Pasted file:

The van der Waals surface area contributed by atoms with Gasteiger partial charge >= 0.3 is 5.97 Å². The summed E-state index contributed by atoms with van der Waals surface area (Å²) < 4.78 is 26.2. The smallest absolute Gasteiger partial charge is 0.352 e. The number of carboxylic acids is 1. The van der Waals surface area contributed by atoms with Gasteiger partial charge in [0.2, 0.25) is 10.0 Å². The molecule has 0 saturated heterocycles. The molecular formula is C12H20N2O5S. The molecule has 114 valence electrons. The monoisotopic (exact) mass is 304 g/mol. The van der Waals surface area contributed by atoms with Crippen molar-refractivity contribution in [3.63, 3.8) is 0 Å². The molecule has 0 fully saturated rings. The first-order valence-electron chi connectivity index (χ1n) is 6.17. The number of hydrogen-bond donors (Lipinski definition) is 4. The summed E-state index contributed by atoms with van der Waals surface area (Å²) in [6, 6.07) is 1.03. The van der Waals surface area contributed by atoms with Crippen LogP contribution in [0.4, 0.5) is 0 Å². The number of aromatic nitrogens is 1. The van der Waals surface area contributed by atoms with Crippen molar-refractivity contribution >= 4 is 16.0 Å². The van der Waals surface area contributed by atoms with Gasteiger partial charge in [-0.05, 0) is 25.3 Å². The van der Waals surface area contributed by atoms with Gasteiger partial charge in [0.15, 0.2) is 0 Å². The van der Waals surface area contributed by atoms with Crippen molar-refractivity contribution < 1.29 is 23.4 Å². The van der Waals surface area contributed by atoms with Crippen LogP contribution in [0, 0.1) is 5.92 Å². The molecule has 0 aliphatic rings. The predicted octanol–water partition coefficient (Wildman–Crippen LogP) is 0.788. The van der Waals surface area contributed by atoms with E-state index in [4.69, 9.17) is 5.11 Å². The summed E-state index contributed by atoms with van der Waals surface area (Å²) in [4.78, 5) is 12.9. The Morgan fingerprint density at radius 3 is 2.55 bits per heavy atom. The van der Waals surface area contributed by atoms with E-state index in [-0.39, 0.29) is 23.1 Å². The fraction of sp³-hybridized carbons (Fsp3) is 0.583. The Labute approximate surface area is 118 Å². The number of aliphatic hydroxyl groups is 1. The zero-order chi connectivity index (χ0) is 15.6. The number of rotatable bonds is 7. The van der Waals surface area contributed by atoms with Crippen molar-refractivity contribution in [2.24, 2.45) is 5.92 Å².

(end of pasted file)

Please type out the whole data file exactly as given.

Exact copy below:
The van der Waals surface area contributed by atoms with Gasteiger partial charge >= 0.3 is 5.97 Å². The summed E-state index contributed by atoms with van der Waals surface area (Å²) < 4.78 is 26.2. The smallest absolute Gasteiger partial charge is 0.352 e. The number of carboxylic acids is 1. The van der Waals surface area contributed by atoms with Gasteiger partial charge in [0.2, 0.25) is 10.0 Å². The molecule has 0 saturated heterocycles. The molecular formula is C12H20N2O5S. The molecule has 114 valence electrons. The monoisotopic (exact) mass is 304 g/mol. The van der Waals surface area contributed by atoms with Crippen molar-refractivity contribution in [3.63, 3.8) is 0 Å². The molecule has 0 fully saturated rings. The first-order valence-electron chi connectivity index (χ1n) is 6.17. The number of hydrogen-bond donors (Lipinski definition) is 4. The summed E-state index contributed by atoms with van der Waals surface area (Å²) in [6, 6.07) is 1.03. The van der Waals surface area contributed by atoms with Crippen LogP contribution in [0.4, 0.5) is 0 Å². The number of aromatic nitrogens is 1. The van der Waals surface area contributed by atoms with Crippen molar-refractivity contribution >= 4 is 16.0 Å². The van der Waals surface area contributed by atoms with Gasteiger partial charge in [-0.05, 0) is 25.3 Å². The van der Waals surface area contributed by atoms with Gasteiger partial charge in [0.15, 0.2) is 0 Å². The van der Waals surface area contributed by atoms with Crippen molar-refractivity contribution < 1.29 is 23.4 Å². The van der Waals surface area contributed by atoms with Crippen LogP contribution in [0, 0.1) is 5.92 Å². The molecule has 0 aliphatic rings. The predicted octanol–water partition coefficient (Wildman–Crippen LogP) is 0.788. The van der Waals surface area contributed by atoms with E-state index in [4.69, 9.17) is 5.11 Å². The summed E-state index contributed by atoms with van der Waals surface area (Å²) in [4.78, 5) is 12.9. The Morgan fingerprint density at radius 3 is 2.55 bits per heavy atom. The van der Waals surface area contributed by atoms with E-state index in [-0.39, 0.29) is 23.1 Å². The fraction of sp³-hybridized carbons (Fsp3) is 0.583. The Labute approximate surface area is 118 Å². The number of aliphatic hydroxyl groups is 1. The zero-order chi connectivity index (χ0) is 15.6. The number of rotatable bonds is 7. The van der Waals surface area contributed by atoms with Crippen molar-refractivity contribution in [2.24, 2.45) is 5.92 Å².